The objective of this study was to investigate the effect of milk proteins on rennet coagulation properties. Milk samples ( = 516) were taken from 54 cows once a month during one full lactation period and analysed for rennet coagulation properties, and for contents of α -, α -, β- and κ-casein, and β-lactoglobulin. The contents of the analysed milk proteins and the relative contents of different caseins (Cn) in total casein were significantly influenced by sampling month, breed, and the month of lactation. An increase in milk protein, casein, casein fractions, and the casein number decreased the rennet coagulation time of milk and increased curd firmness. Milk formed a firmer curd when the relative content of α - and β-Cn in total casein was lower, or the relative content of κ-Cn in total casein was higher. Higher values of κ-Cn:β-Cn and κ-Cn:α -Cn ratios had a positive effect on curd firmness.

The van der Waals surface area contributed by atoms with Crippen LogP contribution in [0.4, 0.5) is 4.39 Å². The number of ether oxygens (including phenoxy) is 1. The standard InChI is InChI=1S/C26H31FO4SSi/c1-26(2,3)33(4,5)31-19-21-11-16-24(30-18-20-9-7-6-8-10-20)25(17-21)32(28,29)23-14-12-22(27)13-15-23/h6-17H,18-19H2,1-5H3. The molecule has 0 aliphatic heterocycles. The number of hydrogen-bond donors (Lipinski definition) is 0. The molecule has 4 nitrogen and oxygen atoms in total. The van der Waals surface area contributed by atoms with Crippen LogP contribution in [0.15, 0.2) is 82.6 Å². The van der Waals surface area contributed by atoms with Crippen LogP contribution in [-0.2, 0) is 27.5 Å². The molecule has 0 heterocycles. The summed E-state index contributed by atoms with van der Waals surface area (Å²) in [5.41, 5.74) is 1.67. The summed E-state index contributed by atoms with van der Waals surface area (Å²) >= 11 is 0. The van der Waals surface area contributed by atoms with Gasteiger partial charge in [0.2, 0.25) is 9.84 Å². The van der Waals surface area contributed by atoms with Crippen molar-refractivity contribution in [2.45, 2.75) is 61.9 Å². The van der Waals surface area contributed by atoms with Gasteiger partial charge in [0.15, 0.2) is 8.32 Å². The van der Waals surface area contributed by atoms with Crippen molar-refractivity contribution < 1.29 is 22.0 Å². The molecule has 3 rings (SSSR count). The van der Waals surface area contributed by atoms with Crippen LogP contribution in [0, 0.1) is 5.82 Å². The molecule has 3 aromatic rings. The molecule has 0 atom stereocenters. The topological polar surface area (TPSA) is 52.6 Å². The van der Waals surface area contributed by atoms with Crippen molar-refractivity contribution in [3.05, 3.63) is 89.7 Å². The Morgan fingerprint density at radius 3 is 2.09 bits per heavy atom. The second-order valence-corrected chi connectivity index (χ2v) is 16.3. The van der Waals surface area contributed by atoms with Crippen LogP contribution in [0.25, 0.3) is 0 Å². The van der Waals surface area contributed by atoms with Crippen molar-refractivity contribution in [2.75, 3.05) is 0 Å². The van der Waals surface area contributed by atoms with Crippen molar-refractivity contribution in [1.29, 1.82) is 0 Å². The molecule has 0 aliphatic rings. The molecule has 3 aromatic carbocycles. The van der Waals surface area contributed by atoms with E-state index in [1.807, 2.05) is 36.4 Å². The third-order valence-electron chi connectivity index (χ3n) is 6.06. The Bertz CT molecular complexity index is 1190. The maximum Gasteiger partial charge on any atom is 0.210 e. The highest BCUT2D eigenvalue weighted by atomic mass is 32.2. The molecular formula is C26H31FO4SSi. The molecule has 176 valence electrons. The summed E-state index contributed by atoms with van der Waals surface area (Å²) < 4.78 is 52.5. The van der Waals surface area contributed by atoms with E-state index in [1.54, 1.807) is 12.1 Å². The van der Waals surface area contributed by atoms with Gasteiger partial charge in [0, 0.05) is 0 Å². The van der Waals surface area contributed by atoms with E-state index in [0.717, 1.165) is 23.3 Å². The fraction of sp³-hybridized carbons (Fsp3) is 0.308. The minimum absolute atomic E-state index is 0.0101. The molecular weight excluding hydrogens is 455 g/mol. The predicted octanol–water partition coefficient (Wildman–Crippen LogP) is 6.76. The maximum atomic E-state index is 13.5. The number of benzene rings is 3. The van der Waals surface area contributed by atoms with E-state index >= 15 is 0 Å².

Optimisation of cheese yield is crucial for cheese production; a previous study showed large variations in chymosin-induced coagulation in milk from the second most common Swedish dairy breed, Swedish Red. In the present study, the effect of gross composition, protein composition, total and ionic calcium content, phosphorous content and casein micelle size on chymosin-induced gelation was determined in milk from 98 Swedish Red cows. The study showed that protein content and total calcium content, ionic calcium concentration and casein micelle size were the most important factors explaining the variation of gelation properties in this sample set. Non-coagulating milk was suggested to have lower ionic and total calcium content as well as lower relative concentrations of β-lactoglobulin than coagulating milk. The lower total calcium content in non-coagulating milk poses a problem as the difference was, theoretically, four times larger than the amount of calcium that is normally added in cheese processing.